I decided the most productive use of my feelings of betrayal was to learn everything I could about how people, men in particular, negotiate and promote themselves.
As a woman of color, I sit on a distinct intersection of race and gender, and this comes into play when we look at how the wage gap operates in America. I didn’t realize that I could negotiate my salary. I thought that whatever salary was listed was the final line.
Today, as a recruiter and co-founder of THC Staffing Group, I’ve learned that knowing how and when to negotiate is paramount to getting the salary you want. Here are a few tips that we tell our job candidates:
The first step to effectively negotiate is to have data. People who are negotiating need to be armed with information about comparable wages and salaries in order to accurately calculate what they can contribute to a company.
There’s very little hard data available about wages and salary in cannabis, though. To remedy this, THC Staffing Group has launched a salary survey for people in the industry. Taking our cannabis employment survey will help us gather this essential data and push forward a more inclusive, equitable cannabis industry. We expect to publish the results of our survey in the coming months.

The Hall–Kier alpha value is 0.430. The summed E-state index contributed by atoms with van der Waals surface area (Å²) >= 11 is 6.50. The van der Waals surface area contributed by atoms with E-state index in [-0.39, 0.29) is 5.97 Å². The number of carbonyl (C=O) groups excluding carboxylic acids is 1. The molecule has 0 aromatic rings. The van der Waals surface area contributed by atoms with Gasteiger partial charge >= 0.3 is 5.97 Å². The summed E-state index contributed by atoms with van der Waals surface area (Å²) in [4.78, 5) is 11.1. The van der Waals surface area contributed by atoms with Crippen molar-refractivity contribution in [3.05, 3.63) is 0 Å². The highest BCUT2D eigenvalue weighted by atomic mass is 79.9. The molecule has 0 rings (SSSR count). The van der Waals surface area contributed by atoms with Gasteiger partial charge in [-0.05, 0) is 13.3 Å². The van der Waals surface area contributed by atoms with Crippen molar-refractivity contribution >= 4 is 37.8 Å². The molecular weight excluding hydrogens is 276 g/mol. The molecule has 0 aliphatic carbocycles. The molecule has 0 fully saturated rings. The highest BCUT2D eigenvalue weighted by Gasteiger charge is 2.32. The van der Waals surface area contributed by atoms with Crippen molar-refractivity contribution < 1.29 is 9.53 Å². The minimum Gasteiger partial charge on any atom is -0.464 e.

In the cannabis industry, this is important because employers can be as in the dark as you are. We usually recommend to our employer clients that they do whatever research they can and list a salary range in the job description, so that they and their potential hires don’t waste each other’s time. If you are asked to divulge your current salary, you don’t have to answer. In some states, like Massachusetts, it’s illegal to ask that question. Look this up for your own state. If it’s illegal, it’s entirely likely that the employer doesn’t know that.
If you’re asked about salary expectations beforehand, you can stall with an answer like, “I’ll consider any reasonable offer.” Once you know they want you, you can begin negotiating your salary.
If it’s your first time negotiating, it won’t come naturally. Talking confidently about the value you bring, or the salary range you’re expecting, can be hard for many people. Look up scripts, or write one yourself, and practice saying them in the bathroom mirror until they feel natural. Try recording yourself and playing it back to bring your speech up to a strong cadence and rhythm.
Particularly in the license application or pre-opening phase, people who start cannabis businesses are exhausted and stretched thin. They’re often not being paid themselves. Be confident and know your worth, but also have compassion. If working in the industry is your passion, try to see the commonality between you and your potential employer. Empathy is the key to successful negotiation.
Please take our salary survey and send it to your friends and co-workers. If you want to see a more fair and equitable cannabis industry, and if you could use more information on salaries yourself, help us take the first step to collect the data.